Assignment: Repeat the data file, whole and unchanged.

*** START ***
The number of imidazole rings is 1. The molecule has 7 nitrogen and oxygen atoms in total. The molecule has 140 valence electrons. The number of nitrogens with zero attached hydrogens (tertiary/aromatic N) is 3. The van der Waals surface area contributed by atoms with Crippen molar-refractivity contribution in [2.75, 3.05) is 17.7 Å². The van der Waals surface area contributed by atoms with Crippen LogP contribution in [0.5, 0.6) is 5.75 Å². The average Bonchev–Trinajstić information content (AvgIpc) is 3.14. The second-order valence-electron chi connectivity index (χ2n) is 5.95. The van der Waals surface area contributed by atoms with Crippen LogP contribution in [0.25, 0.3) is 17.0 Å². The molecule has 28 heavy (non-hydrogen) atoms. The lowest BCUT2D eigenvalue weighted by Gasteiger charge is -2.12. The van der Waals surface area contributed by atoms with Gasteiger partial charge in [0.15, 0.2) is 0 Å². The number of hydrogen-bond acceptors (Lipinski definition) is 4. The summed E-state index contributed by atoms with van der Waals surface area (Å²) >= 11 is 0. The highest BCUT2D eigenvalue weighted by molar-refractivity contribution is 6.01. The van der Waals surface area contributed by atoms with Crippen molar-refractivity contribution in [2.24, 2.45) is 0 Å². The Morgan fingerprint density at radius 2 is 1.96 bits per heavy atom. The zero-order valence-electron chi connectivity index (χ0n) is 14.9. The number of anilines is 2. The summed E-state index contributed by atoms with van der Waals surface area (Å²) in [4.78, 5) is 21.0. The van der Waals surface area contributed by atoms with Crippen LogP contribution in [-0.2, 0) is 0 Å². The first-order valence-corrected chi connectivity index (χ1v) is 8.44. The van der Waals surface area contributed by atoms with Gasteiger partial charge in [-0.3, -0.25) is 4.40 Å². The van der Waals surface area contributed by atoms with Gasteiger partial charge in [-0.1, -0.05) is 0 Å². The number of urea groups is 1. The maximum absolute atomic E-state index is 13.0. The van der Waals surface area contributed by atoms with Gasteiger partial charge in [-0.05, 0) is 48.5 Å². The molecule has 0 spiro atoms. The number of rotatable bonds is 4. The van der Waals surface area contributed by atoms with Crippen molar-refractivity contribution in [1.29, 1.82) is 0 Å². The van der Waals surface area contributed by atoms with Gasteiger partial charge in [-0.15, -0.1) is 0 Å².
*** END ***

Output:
The number of imidazole rings is 1. The molecule has 7 nitrogen and oxygen atoms in total. The molecule has 140 valence electrons. The number of nitrogens with zero attached hydrogens (tertiary/aromatic N) is 3. The van der Waals surface area contributed by atoms with Crippen molar-refractivity contribution in [2.75, 3.05) is 17.7 Å². The van der Waals surface area contributed by atoms with Crippen LogP contribution in [0.5, 0.6) is 5.75 Å². The average Bonchev–Trinajstić information content (AvgIpc) is 3.14. The second-order valence-electron chi connectivity index (χ2n) is 5.95. The van der Waals surface area contributed by atoms with Crippen LogP contribution in [0.25, 0.3) is 17.0 Å². The molecule has 28 heavy (non-hydrogen) atoms. The lowest BCUT2D eigenvalue weighted by Gasteiger charge is -2.12. The van der Waals surface area contributed by atoms with Gasteiger partial charge in [0.15, 0.2) is 0 Å². The number of hydrogen-bond acceptors (Lipinski definition) is 4. The summed E-state index contributed by atoms with van der Waals surface area (Å²) >= 11 is 0. The highest BCUT2D eigenvalue weighted by molar-refractivity contribution is 6.01. The van der Waals surface area contributed by atoms with Crippen molar-refractivity contribution in [2.24, 2.45) is 0 Å². The Morgan fingerprint density at radius 2 is 1.96 bits per heavy atom. The zero-order valence-electron chi connectivity index (χ0n) is 14.9. The number of anilines is 2. The summed E-state index contributed by atoms with van der Waals surface area (Å²) in [4.78, 5) is 21.0. The van der Waals surface area contributed by atoms with Crippen LogP contribution in [-0.2, 0) is 0 Å². The first-order valence-corrected chi connectivity index (χ1v) is 8.44. The van der Waals surface area contributed by atoms with Gasteiger partial charge in [-0.3, -0.25) is 4.40 Å². The van der Waals surface area contributed by atoms with Gasteiger partial charge in [-0.1, -0.05) is 0 Å². The number of urea groups is 1. The maximum absolute atomic E-state index is 13.0. The van der Waals surface area contributed by atoms with Gasteiger partial charge in [-0.05, 0) is 48.5 Å². The molecule has 0 spiro atoms. The number of rotatable bonds is 4. The van der Waals surface area contributed by atoms with Crippen molar-refractivity contribution in [1.29, 1.82) is 0 Å². The van der Waals surface area contributed by atoms with Gasteiger partial charge in [-0.15, -0.1) is 0 Å².